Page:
The school year has started, but not without its troubles. Internally, a rift between administrators and staff is being aired in public. So are the daily brawls between students, primarily girls, that begin like clockwork at the end of the school day. Parents of special needs students are anxious and angry that their children or grandchildren are missing out on learning because buses arrive late or not at all. And, Congress refused to extend the free lunch program for students who, during COVID, could get meals regardless of income, and now parents of children that rely on free school meals and are income eligible must sign up or go hungry.
Children and teachers continue to worry about their health and experience anxiety post-COVID. “Are we really there yet?” some worry, even though masks and social distancing are no longer required. Distant learning has ended, but now that students are back in the classroom, it is clear how remote they have become from grade-level proficiency in reading and math.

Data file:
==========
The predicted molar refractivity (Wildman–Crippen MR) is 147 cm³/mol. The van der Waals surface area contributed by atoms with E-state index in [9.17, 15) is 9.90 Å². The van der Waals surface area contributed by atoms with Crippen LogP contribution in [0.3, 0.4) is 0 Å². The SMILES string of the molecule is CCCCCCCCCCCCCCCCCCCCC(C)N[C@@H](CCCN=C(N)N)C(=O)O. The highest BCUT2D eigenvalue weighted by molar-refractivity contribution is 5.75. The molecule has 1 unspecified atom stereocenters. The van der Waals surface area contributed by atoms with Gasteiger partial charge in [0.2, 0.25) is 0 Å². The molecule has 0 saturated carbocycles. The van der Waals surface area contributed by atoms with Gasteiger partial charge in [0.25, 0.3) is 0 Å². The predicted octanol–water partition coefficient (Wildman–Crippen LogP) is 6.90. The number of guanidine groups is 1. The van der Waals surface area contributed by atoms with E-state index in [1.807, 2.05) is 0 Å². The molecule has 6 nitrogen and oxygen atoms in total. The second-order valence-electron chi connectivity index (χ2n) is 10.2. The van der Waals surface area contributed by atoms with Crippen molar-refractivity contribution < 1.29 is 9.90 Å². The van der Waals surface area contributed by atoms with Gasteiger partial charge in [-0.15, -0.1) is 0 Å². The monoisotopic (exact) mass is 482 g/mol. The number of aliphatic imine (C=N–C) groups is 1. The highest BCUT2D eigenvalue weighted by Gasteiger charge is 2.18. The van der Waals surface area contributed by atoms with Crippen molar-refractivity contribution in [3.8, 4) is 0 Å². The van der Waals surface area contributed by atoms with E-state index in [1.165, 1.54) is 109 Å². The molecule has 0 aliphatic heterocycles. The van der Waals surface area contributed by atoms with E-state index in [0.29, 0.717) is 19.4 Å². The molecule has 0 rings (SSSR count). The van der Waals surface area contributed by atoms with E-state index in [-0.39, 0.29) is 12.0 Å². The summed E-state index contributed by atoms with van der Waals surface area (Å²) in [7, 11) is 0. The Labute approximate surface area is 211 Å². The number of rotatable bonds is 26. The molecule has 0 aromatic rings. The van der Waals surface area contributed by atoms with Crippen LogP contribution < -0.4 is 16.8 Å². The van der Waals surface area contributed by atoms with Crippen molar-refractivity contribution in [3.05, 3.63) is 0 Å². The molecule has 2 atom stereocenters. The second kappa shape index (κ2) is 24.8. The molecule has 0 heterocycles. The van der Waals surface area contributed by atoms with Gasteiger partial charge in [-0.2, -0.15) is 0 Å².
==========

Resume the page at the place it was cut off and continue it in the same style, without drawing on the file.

The mental health of students and staff remains a concern. Mass school shootings are a very recent memory and disconcerting to many. Some schools and school districts are still fighting against installing metal detectors and armed security to protect students. In contrast, others question whether police in schools is a good idea and do they help to make schools more secure.
If there is no other reason why Americans need to go to the polls in November, one must be to ensure all newly elected or reelected leaders offer a plan to improve all schools and the quality of education for all children, even those who sit in classrooms just weeks after crossing the borders with their families in search of a better opportunity.
Just as law enforcement suggests that the cure to end violence does not begin and end with them, classroom teachers are not the sole cure for a broken education system. All children are owed the opportunity to learn in schools with adequate resources that are safe and welcoming. Quality education in America should not be a privilege for a few but a right for every child.